Fig. 1

Construction and Distribution of Personal Capital, 2007 Los Angeles Mommy and Baby (LAMB) Study. The personal capital score was created using a weighting scheme based on Bronfenbrenner’s ecological model and comprised internal resources, partner support, social network support, and neighborhood support. Proximal resources were weighed more heavily than distal resources as they were posited to have a larger and more direct impact on the individual. As such, internal resources, partner support, social network support, and neighborhood support comprised 32.5, 27.5, 22.5, and 17.5 %, respectively, of the overall score. Therefore, the figure graphically depicts how each component was weighted and then summed to create the composite measure of personal capital. The weighted personal capital score was standardized to range from 1 to 100, with a mean of 50 and a SD of 10; the histogram illustrates the distribution of the standardized personal capital scores within our sample of women (n = 3,716) from the 2007 LAMB study

Race/Ethnicity

Race/ethnicity data, listed as the “race” and “ethnicity” (Hispanic or non-Hispanic) of the mother, were obtained from California birth certificates. The categories used included: White (including European and Middle Eastern), Black, Hispanic, and Asian/Pacific Islander (API) (including Southeast Asian) [37]. When two race/ethnicities were provided, California birth certificates used the first one that was listed.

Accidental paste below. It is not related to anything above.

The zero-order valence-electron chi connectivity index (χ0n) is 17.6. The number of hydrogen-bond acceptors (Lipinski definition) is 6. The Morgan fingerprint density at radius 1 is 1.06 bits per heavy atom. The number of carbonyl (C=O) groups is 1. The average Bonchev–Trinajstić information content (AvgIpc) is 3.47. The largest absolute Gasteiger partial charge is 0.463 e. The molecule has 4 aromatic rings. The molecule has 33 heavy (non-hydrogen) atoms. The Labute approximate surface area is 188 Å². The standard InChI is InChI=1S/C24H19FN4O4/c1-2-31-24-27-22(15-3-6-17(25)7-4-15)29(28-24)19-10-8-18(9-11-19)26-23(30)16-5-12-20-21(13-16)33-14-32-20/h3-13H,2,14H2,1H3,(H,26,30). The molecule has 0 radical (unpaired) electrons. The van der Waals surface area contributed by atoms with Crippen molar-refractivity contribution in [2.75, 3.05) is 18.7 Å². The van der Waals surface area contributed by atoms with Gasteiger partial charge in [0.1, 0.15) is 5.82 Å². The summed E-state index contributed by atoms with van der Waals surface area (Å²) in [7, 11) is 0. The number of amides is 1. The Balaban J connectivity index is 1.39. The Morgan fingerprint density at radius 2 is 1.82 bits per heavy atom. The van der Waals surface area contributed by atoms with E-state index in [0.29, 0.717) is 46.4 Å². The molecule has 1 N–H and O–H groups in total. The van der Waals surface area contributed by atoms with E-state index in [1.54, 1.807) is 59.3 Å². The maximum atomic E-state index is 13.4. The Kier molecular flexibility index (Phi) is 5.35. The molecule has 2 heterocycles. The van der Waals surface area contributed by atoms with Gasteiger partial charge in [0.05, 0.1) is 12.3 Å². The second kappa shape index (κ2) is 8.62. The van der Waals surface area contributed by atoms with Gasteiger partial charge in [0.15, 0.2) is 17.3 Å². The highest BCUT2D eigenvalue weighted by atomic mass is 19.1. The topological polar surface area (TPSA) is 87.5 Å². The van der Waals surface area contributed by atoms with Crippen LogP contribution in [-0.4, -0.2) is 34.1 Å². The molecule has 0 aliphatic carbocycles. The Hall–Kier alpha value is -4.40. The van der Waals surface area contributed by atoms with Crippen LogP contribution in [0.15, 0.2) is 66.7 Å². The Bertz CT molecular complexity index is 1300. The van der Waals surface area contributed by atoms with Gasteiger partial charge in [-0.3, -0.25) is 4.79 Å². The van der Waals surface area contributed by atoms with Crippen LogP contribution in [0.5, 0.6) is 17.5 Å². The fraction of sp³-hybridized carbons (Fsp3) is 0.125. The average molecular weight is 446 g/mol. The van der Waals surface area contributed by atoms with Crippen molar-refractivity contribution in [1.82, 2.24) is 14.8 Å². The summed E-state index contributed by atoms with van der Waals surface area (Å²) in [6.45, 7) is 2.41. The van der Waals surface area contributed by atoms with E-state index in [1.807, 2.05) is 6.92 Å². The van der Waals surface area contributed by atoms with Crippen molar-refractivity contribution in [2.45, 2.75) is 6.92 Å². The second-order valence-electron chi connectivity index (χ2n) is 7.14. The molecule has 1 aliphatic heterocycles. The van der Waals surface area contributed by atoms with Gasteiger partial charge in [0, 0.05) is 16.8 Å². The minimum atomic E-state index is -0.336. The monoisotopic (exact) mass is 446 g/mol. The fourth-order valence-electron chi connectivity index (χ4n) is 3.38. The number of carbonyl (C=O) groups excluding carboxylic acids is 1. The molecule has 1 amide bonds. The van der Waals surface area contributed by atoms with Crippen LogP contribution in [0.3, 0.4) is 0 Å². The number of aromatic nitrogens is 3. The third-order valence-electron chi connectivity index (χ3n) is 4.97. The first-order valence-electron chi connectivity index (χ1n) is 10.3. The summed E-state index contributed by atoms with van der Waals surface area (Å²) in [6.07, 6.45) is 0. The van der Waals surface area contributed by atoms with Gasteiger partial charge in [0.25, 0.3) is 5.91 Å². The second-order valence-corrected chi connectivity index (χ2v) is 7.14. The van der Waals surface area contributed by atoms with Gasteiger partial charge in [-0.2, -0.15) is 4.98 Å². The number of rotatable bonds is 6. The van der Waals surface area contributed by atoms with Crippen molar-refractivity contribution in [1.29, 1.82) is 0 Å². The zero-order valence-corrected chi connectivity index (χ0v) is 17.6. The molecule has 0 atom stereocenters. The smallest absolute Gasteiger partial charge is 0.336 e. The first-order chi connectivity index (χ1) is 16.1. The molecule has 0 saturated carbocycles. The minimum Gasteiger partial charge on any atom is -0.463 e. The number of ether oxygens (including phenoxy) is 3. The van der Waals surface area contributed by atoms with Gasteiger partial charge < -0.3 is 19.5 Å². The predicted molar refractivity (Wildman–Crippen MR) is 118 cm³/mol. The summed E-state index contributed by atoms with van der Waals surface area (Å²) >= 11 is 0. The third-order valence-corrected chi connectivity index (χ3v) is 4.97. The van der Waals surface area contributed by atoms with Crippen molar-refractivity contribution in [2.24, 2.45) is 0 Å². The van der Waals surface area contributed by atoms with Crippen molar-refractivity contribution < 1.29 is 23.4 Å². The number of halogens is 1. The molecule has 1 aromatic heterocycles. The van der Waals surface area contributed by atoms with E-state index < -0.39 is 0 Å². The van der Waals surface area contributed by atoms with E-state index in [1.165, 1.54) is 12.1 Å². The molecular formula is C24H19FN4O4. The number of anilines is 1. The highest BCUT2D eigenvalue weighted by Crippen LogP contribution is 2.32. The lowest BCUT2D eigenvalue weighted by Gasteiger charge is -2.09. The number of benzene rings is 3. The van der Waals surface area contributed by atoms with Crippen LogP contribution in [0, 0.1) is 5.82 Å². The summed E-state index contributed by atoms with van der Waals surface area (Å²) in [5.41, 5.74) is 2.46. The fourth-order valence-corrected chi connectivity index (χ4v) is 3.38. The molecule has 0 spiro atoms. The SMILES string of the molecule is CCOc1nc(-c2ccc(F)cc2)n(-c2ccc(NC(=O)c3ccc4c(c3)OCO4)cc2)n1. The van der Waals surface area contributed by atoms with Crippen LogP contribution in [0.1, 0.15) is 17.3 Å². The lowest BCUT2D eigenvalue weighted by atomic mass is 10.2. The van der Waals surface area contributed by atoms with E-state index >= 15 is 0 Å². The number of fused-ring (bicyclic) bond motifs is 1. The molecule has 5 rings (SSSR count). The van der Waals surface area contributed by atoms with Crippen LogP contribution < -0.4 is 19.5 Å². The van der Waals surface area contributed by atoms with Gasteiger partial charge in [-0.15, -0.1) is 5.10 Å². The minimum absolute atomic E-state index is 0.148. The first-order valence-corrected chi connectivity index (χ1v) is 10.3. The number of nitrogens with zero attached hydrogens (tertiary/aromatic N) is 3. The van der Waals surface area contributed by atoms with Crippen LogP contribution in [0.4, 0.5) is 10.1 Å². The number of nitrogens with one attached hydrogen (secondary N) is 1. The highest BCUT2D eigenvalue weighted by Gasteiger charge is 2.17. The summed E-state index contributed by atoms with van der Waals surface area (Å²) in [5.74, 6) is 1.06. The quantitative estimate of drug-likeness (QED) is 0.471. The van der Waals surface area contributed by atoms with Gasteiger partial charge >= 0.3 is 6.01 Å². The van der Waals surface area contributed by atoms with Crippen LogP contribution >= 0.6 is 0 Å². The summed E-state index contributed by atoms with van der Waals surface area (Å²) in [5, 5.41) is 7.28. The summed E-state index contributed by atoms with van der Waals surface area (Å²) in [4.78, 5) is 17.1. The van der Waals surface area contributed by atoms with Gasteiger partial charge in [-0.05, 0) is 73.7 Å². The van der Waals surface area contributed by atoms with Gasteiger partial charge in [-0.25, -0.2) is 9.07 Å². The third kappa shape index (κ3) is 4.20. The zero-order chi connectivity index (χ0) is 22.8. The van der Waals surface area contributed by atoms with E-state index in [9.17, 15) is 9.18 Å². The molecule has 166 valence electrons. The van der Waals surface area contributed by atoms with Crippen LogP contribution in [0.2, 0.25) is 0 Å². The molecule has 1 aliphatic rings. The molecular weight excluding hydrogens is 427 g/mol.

Sociodemographic Factors

The analyses accounted for the following sociodemographic variables: annual household income (≤$19,000, $20,000–$39,000, $40,000–$59,000, $60,000–$99,000, ≥$100,000), education (<versus ≥12 years of schooling), and marital status (married, single/never married, separated/divorced/widowed, cohabiting). Married and cohabiting women were examined separately because cohabitation may not incur the same support benefits as marriage [28]. While the data for education was found in the birth certificates, income and marital status were self-reported in the survey.

Acculturation Factors

Acculturation factors, including nativity (US-born vs. foreign-born), language primarily spoken at home (English vs. non-English), and percentage of life resided in the US (continuous), were either found in or derived from the survey. Percentage of life in the US was calculated by dividing the length of residence by maternal age and then multiplying the quotient by 10 for interpretability of the coefficient.